In the video Mehrtens, a former Jetstar pilot, appears gaunt and pale, and is sporting a scraggly brown beard after over a year spent in captivity. The captive pilot identifies the date as December 22, 2023, although the video was released last week.
He is smiling as he sits against a backdrop of lush jungle at an undisclosed location in Papua and addresses his family:
“I’m OK. They are treating me well. I’m trying to stay positive and I hope that you [ …] are healthy and doing OK and getting support,” he says.
He then adds that the “komandan”, thought to be a reference to his captor Egianus Kogoya, a commander in the West Papua National Liberation Army (TPN-PB), has said that he will try to organise a phone call with Mehrtens’ family in the coming days.
“I love you both lots and miss you both lots and hope to be able to talk with you soon,” he adds.
Mehrtens was abducted by the TPN-PB on February 7 last year when he flew a small single propeller plane for the Indonesian airline Susi Air to Paro in the Papua highlands, carrying five Papuan passengers.
As part of the trip, he was meant to pick up a group of health workers then return to the town of Timika. During the trip the plane was set upon, set alight and the Papuan passengers released before Mehrtens was snatched.
Originally, the group threatened to shoot Mehrtens if Papua was not granted independence from the rest of Indonesia, a demand based on a protracted conflict that has been ongoing for decades.
Papua is located in the western half of the island of New Guinea to the north of Australia and the Indonesian government considers it part of its territory.
The TPN-PB is the armed wing of the wider Free Papua Movement, which has been fighting for independence since 1969, and the Indonesian government classifies the TPN-PB as a terrorist organisation.
In a second video also released last week, Mehrtens appears to address the New Zealand government and asks for some supplies to ease his time in captivity.
“Can you please help to get one or two ventolin inhalers just so that I have them available in case I get some asthma and, if possible, can I please get an e-book reader like a Kindle with as many English books as possible. That would be very much appreciated,” he says.
Mehrtens’ fate remains in limbo as members of the TPN-PB continue to argue about the best course of action moving forward.
Damien Kingsbury, an emeritus professor at the School of Humanities and Social Sciences at Deakin University in Melbourne, told news.com.au that Mehrtens release has already been ordered within the rebel group.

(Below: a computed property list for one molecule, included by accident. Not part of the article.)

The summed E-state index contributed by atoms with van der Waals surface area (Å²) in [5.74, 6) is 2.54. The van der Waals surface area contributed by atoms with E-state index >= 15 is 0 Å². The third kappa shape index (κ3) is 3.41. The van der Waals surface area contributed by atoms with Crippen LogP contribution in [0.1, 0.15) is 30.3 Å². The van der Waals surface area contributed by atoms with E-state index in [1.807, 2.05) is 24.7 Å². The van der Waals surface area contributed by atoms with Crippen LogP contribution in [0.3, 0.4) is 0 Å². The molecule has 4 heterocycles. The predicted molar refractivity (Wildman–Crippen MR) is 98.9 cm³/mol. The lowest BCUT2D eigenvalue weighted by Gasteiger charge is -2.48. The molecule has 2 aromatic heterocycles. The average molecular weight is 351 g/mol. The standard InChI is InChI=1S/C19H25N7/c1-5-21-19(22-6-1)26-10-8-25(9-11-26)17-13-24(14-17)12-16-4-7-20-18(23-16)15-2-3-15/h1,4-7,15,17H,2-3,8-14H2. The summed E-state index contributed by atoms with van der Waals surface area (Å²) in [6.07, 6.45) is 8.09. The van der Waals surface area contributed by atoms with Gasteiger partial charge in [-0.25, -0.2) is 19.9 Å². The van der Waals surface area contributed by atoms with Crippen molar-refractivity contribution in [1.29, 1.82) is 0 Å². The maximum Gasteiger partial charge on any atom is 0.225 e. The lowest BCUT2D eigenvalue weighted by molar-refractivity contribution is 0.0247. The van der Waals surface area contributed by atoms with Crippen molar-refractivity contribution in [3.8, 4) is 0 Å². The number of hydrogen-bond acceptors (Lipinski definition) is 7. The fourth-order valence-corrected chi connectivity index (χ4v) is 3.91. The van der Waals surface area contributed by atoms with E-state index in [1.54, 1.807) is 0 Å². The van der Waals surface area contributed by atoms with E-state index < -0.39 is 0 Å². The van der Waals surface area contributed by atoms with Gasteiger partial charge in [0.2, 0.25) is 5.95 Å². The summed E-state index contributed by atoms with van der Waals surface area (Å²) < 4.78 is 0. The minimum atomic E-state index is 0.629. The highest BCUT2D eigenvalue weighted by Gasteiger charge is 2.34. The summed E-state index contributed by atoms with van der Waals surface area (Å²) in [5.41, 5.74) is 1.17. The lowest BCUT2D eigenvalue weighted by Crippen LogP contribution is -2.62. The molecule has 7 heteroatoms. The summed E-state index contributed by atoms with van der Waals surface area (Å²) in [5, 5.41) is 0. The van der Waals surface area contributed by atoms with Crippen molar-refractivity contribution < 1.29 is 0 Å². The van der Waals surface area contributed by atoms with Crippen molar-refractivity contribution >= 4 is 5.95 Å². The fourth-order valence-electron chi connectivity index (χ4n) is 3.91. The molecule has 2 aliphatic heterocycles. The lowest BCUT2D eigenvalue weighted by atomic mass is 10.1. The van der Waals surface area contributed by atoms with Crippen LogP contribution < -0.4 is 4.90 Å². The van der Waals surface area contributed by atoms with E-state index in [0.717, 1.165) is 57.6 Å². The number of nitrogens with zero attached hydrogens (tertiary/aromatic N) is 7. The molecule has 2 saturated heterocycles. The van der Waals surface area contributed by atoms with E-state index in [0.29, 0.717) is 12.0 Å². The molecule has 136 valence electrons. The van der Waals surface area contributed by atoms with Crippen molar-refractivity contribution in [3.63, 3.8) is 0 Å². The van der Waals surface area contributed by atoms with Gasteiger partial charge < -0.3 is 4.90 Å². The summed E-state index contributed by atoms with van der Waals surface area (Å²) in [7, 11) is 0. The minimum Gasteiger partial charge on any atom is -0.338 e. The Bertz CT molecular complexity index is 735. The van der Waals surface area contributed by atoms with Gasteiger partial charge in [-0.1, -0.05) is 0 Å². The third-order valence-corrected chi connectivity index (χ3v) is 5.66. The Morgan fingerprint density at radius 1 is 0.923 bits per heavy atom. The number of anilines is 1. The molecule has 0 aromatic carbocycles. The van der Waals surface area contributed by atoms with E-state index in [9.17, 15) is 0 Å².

“The TPN-PB commander, Terianus Satto, has called on Nduga TPN-PB leader Egianus Kogoyo to release Mehrtens on humanitarian grounds. However, Kogoya has not yet done so. There has been a request by the Nduga TPN-PB for neutral mediation to facilitate the release,” he said.
“It is important to note that the TPN-PB is decentralised and that field commanders such as Kogoya tend to act autonomously. It is not a conventional military command and control structure, hence ‘commands’ from HQ may not always be acted upon.”
Kingsbury was involved in preliminary negotiations to help free Mehrtens after Kogoya threatened to kill him.
“There were a number of discussions with the New Zealand government but, despite getting to the point of modalities for Mehrtens’ release, it was not willing to meet with TPN-PB representatives or negotiate for Mehrtens’ release. My role with the New Zealand government ended there,” he said.
On the year anniversary of the capture on February 7, New Zealand Foreign Minister Winston Peters put out a statement regarding Mehrtens’ prolonged captivity.
“We strongly urge those holding Phillip to release him immediately and without harm. His continued detention serves the interests of no one,” the statement said.
However experts told news.com.au that any potential release was fraught with issues.
Deka Anwar, a research analyst at the Institute for Policy Analysis of Conflict (IPAC), told news.com.au that Mehrtens’ case “illustrates the difficulties of negotiations with rebels”.
In particular, Anwar said that there was a lack of unity between Kogoya and TPN-PB spokesperson Sebby Sambom, who has said that Mehrtens should be released on “humanitarian grounds”.
“There is tension between Kogoya and Sambom who seem to have different plans. Sambom wants to get credit for releasing the pilot safely and Kogoya also wants to be the one to release him personally with some sort of official ceremony. He wants Mehrtens’ family and New Zealand diplomats to go there personally to collect him,” said Anwar.
“Sambom’s main goal is to be seen as a benevolent figure as the TPN-PB is widely considered to be a belligerent and insurgent organisation. So there are conflicting interests between political commanders.”
Anwar added however that it seemed unlikely that Mehrtens would be killed by Kogoya, after being kept in captivity for a year, and that the commander had likely abandoned any political aspirations in favour of resolving the escalating situation.
“It seems that there is a genuine intention to release the hostage soon, perhaps early this year,” he said.
Aisyah Llewellyn is a freelance journalist based in Indonesia.